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A Theory of Civil Disobedience

Author

Listed:
  • Glaeser, Edward L.

    (Harvard University)

  • Sunstein, Cass R.

    (Harvard University)

Abstract

From the streets of Hong Kong to Ferguson, Missouri, civil disobedience has again become newsworthy. What explains the prevalence and extremity of acts of civil disobedience? This paper presents a model in which protest planners choose the nature of the disturbance hoping to influence voters (or other decision-makers in less democratic regimes) both through the size of the unrest and by generating a response. The model suggests that protesters will either choose a mild "epsilon" protest, such as a peaceful march, which serves mainly to signal the size of the disgruntled population, or a "sweet spot" protest, which is painful enough to generate a response but not painful enough so that an aggressive response is universally applauded. Since non-epsilon protests serve primarily to signal the leaders' type, they will occur either when protesters have private information about the leader's type or when the distribution of voters' preferences are convex in a way that leads the revelation of uncertainty to increase the probability of regime change. The requirements needed for rational civil disobedience seem not to hold in many world settings, and so we explore ways in which bounded rationality by protesters, voters, and incumbent leaders can also explain civil disobedience.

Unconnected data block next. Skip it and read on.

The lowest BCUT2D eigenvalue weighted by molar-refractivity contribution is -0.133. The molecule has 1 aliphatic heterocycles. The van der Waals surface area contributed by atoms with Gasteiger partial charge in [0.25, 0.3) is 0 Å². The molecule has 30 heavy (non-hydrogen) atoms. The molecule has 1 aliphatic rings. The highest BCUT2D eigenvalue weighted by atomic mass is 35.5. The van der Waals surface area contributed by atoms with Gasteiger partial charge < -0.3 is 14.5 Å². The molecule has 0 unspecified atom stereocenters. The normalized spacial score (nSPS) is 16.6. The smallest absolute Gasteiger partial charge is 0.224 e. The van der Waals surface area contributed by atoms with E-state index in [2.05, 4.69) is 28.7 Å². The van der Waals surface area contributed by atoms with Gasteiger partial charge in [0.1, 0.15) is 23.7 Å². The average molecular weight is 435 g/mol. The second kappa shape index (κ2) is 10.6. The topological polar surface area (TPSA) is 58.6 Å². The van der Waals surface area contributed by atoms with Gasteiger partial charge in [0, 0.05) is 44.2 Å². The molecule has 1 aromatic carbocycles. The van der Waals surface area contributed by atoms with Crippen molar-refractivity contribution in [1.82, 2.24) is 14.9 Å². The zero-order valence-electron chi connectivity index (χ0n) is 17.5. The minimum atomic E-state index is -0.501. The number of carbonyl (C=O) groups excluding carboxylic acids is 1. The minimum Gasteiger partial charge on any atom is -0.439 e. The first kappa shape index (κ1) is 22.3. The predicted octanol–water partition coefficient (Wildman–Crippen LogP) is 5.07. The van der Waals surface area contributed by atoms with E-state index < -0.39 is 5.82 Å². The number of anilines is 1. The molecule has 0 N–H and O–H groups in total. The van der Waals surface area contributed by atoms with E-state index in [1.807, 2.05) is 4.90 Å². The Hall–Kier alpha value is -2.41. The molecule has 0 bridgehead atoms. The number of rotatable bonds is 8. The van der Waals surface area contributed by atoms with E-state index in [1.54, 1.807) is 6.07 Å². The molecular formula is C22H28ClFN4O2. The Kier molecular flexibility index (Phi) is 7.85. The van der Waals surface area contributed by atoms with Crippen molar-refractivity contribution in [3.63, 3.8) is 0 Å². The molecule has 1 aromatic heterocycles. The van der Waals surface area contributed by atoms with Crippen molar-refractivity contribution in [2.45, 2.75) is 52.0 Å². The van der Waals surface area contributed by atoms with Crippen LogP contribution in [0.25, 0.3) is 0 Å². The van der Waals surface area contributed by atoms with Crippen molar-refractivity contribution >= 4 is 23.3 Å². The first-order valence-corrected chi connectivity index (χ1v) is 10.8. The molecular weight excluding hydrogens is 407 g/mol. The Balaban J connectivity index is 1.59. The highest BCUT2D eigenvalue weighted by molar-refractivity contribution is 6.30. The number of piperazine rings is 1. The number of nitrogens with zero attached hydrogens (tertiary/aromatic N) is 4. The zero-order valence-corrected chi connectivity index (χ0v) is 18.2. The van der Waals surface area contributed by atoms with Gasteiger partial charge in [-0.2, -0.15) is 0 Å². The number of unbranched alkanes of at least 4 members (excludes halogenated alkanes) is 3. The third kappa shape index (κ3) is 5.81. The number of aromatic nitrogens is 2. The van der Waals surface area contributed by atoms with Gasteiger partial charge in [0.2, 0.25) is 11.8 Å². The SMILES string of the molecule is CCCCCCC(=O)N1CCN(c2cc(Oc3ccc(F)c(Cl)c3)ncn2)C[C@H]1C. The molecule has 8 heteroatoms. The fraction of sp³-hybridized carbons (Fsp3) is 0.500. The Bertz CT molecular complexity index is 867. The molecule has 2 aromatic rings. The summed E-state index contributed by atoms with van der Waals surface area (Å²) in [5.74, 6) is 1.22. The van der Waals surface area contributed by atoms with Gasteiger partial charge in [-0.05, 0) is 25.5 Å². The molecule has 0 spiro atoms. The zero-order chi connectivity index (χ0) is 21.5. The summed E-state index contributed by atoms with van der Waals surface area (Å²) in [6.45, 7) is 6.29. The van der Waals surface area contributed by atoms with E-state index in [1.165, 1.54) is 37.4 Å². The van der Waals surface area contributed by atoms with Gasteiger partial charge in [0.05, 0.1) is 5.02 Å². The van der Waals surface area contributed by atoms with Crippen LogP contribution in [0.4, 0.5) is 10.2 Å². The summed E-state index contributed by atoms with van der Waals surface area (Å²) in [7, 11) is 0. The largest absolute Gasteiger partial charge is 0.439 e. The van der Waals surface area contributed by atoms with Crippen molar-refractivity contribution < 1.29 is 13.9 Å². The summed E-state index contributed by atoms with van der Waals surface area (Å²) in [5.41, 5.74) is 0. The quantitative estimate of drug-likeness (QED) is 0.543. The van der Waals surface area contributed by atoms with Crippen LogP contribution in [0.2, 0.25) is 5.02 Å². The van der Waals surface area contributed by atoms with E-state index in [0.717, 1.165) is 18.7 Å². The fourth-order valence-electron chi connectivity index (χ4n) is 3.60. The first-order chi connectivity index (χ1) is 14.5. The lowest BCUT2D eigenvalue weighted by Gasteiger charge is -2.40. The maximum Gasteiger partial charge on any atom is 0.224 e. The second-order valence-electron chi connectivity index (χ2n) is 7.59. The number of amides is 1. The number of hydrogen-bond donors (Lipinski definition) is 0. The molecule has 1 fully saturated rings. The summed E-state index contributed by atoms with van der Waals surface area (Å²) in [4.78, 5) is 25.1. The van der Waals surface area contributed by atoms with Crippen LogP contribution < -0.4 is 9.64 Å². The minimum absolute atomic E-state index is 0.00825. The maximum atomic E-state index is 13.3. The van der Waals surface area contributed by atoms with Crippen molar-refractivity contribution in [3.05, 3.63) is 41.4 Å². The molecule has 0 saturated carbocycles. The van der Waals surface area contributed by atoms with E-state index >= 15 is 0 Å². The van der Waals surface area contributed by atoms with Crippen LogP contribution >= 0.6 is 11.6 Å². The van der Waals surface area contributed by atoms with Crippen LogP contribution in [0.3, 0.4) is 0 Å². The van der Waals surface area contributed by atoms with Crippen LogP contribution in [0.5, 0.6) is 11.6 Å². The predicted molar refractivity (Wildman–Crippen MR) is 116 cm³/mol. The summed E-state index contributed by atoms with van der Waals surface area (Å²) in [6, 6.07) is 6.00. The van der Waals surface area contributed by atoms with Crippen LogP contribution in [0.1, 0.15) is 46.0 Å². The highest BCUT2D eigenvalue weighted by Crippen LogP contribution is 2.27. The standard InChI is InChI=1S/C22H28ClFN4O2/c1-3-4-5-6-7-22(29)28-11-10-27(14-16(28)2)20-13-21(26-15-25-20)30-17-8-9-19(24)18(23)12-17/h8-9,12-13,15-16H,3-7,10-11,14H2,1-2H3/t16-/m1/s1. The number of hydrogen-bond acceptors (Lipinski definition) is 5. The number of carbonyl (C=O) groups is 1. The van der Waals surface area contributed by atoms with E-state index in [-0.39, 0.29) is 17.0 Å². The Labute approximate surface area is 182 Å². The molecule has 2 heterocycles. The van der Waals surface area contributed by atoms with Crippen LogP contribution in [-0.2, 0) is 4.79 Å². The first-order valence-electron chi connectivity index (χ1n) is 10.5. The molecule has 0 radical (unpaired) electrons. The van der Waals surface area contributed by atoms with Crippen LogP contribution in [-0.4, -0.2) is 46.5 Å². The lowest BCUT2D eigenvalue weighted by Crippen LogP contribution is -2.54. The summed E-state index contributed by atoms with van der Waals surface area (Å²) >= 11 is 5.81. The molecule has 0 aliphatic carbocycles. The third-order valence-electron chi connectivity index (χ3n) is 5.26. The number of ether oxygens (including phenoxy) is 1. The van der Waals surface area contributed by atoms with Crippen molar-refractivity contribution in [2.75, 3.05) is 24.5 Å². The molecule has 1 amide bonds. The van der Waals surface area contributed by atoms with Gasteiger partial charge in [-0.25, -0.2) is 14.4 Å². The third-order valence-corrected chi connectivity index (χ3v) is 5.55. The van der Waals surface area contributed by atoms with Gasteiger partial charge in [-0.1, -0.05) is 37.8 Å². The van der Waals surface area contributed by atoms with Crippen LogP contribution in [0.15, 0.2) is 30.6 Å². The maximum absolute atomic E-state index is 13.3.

Suggested Citation

  • Glaeser, Edward L. & Sunstein, Cass R., 2015. "A Theory of Civil Disobedience," Working Paper Series rwp15-036, Harvard University, John F. Kennedy School of Government.
  • Handle: RePEc:ecl:harjfk:rwp15-036
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    References listed on IDEAS

    as
    1. In-Koo Cho & David M. Kreps, 1987. "Signaling Games and Stable Equilibria," The Quarterly Journal of Economics, Oxford University Press, vol. 102(2), pages 179-221.
    2. Edward L. Glaeser & Cass R. Sunstein, 2007. "Extremism and Social Learning," NBER Working Papers 13687, National Bureau of Economic Research, Inc.
    3. Fernandez, Raquel & Glazer, Jacob, 1991. "Striking for a Bargain between Two Completely Informed Agents," American Economic Review, American Economic Association, vol. 81(1), pages 240-252, March.
    4. Banks, Jeffrey S & Sobel, Joel, 1987. "Equilibrium Selection in Signaling Games," Econometrica, Econometric Society, vol. 55(3), pages 647-661, May.
    5. DiPasquale, Denise & Glaeser, Edward L., 1998. "The Los Angeles Riot and the Economics of Urban Unrest," Journal of Urban Economics, Elsevier, vol. 43(1), pages 52-78, January.
    6. Ashenfelter, Orley & Johnson, George E, 1969. "Bargaining Theory, Trade Unions, and Industrial Strike Activity," American Economic Review, American Economic Association, vol. 59(1), pages 35-49, March.
    7. Edward L. Glaeser, 2005. "The Political Economy of Hatred," The Quarterly Journal of Economics, Oxford University Press, vol. 120(1), pages 45-86.
    8. Farber, Henry S, 1978. "Bargaining Theory, Wage Outcomes, and the Occurrence of Strikes: An Econometric Analysis," American Economic Review, American Economic Association, vol. 68(3), pages 262-271, June.
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    More about this item

    JEL classification:

    • K0 - Law and Economics - - General
    • P16 - Economic Systems - - Capitalist Systems - - - Political Economy of Capitalism
    • R28 - Urban, Rural, Regional, Real Estate, and Transportation Economics - - Household Analysis - - - Government Policy

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